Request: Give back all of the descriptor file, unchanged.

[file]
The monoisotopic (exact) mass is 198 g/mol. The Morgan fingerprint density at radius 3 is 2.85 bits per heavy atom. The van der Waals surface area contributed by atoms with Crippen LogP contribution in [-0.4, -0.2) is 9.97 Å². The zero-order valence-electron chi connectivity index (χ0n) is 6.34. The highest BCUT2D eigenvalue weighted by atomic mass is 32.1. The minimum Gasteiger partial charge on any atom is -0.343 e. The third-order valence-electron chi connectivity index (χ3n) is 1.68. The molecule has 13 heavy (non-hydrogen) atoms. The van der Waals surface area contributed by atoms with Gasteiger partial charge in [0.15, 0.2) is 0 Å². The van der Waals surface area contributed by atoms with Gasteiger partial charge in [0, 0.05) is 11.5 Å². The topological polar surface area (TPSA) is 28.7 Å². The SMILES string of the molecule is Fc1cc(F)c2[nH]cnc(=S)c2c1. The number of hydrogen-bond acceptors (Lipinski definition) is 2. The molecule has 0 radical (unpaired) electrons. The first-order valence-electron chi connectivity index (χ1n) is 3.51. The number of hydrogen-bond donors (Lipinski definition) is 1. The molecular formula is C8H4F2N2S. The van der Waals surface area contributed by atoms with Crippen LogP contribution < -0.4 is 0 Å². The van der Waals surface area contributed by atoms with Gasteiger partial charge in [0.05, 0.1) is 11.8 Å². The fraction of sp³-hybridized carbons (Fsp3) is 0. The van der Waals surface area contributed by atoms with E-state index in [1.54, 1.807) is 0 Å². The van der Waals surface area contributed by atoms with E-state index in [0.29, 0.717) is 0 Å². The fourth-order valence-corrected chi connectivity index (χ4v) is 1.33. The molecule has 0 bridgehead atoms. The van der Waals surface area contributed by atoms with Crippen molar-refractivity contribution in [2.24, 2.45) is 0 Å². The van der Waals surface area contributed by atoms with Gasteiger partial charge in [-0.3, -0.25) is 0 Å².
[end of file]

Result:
The monoisotopic (exact) mass is 198 g/mol. The Morgan fingerprint density at radius 3 is 2.85 bits per heavy atom. The van der Waals surface area contributed by atoms with Crippen LogP contribution in [-0.4, -0.2) is 9.97 Å². The zero-order valence-electron chi connectivity index (χ0n) is 6.34. The highest BCUT2D eigenvalue weighted by atomic mass is 32.1. The minimum Gasteiger partial charge on any atom is -0.343 e. The third-order valence-electron chi connectivity index (χ3n) is 1.68. The molecule has 13 heavy (non-hydrogen) atoms. The van der Waals surface area contributed by atoms with Gasteiger partial charge in [0.15, 0.2) is 0 Å². The van der Waals surface area contributed by atoms with Gasteiger partial charge in [0, 0.05) is 11.5 Å². The topological polar surface area (TPSA) is 28.7 Å². The SMILES string of the molecule is Fc1cc(F)c2[nH]cnc(=S)c2c1. The number of hydrogen-bond acceptors (Lipinski definition) is 2. The molecule has 0 radical (unpaired) electrons. The first-order valence-electron chi connectivity index (χ1n) is 3.51. The number of hydrogen-bond donors (Lipinski definition) is 1. The molecular formula is C8H4F2N2S. The van der Waals surface area contributed by atoms with Crippen LogP contribution < -0.4 is 0 Å². The van der Waals surface area contributed by atoms with Gasteiger partial charge in [0.05, 0.1) is 11.8 Å². The fraction of sp³-hybridized carbons (Fsp3) is 0. The van der Waals surface area contributed by atoms with E-state index in [1.54, 1.807) is 0 Å². The van der Waals surface area contributed by atoms with E-state index in [0.29, 0.717) is 0 Å². The fourth-order valence-corrected chi connectivity index (χ4v) is 1.33. The molecule has 0 bridgehead atoms. The van der Waals surface area contributed by atoms with Crippen molar-refractivity contribution in [2.24, 2.45) is 0 Å². The van der Waals surface area contributed by atoms with Gasteiger partial charge in [-0.3, -0.25) is 0 Å².